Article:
The most impressive contribution to the bibliography of Anglo-Saxon legal sources since Thorpe and Liebermann, this edition contains the texts of the Kentish laws, the laws of Ine and Alfred the Great, treaties with the Danes, and the laws of Edward the Elder and Aethelstan. The texts are in Anglo-Saxon with English translations. (Latin texts are used if the Anglo-Saxon originals were lost.) "Mr. Attenborough has done a very useful work in providing a critical translation of the Anglo-Saxon dooms for English-speaking students who are unable, or do not go far enough to find it needful, to make use of Liebermann's great and apparently final edition. Not that advanced scholars can afford to neglect Mr. Attenborough, for he shows himself fully capable of independent judgement and makes many observations deserving their attention": Frederick Pollock, Law Quarterly Review 38 (1922) 511.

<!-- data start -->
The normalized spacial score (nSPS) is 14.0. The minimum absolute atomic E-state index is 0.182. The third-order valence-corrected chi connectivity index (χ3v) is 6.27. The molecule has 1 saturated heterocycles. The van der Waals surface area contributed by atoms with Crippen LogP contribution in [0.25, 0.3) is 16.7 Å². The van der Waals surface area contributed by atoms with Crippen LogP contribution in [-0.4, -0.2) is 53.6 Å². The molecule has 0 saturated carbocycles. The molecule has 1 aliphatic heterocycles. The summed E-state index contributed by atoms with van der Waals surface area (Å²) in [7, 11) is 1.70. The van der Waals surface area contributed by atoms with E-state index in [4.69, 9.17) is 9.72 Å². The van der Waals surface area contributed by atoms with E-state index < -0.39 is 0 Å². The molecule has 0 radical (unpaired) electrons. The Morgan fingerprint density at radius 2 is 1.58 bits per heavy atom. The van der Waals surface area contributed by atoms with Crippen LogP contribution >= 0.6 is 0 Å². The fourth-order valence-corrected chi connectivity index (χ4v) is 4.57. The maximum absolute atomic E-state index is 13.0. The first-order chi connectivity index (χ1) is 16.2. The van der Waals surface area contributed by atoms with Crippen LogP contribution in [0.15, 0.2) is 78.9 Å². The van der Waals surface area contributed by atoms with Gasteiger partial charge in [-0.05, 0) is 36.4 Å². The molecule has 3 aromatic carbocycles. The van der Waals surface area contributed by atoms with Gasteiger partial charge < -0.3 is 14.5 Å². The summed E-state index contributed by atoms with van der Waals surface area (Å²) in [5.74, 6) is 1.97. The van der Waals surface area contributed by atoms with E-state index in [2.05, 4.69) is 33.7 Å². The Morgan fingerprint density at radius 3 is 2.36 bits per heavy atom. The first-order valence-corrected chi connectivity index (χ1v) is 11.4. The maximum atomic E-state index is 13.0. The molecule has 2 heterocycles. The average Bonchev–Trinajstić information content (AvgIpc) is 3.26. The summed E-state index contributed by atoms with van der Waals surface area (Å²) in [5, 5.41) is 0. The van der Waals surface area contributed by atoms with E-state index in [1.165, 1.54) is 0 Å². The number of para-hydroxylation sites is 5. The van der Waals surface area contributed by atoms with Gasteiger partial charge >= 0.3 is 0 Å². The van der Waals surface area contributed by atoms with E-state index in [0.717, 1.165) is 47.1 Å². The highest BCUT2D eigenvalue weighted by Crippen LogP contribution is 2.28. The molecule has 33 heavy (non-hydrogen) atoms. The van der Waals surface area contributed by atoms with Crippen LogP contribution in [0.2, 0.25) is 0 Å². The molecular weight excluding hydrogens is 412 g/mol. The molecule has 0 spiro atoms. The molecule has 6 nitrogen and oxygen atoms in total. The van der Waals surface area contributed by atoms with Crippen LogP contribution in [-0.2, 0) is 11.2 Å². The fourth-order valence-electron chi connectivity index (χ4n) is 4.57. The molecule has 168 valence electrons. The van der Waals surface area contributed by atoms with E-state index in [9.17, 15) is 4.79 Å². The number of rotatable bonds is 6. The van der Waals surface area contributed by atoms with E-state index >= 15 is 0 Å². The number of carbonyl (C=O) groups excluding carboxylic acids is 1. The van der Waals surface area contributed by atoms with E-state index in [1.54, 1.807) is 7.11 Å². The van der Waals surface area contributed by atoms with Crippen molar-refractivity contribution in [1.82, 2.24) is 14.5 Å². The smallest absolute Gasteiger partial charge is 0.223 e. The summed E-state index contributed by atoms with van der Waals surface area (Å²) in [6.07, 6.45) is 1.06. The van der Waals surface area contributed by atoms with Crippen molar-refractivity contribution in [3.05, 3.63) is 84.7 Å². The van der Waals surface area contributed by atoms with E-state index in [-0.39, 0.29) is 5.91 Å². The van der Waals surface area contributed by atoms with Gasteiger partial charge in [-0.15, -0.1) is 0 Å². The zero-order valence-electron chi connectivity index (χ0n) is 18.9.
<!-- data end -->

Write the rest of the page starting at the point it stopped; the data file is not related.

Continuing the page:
This book covers the emergence of the earliest English kingdoms to the establishment of the Anglo-Norman monarchy in 1087. Professor Stenton examines the development of English society, describes the chief phases in the history of the Anglo-Saxon Church, and studies the unification of Britain begun by the kings of Mercia, and completed by the kings of Wessex. The result is a fascinating insight into this period of English history.
"An ideal introduction to the rich history of criminal justice charting all its main developments from the dooms of Anglo-Saxon times to the rise of the Common Law, struggles for political, legislative and judicial ascendency and the formation of the innovative Criminal Justice System of today."-back cover.
Demonstrates that knowledge of constitutional history can add to our understanding of the politics of the English history plays and suggests that the nine historical plays that Shakespeare wrote before Elizabeth's death record a transformation in constitutional organization.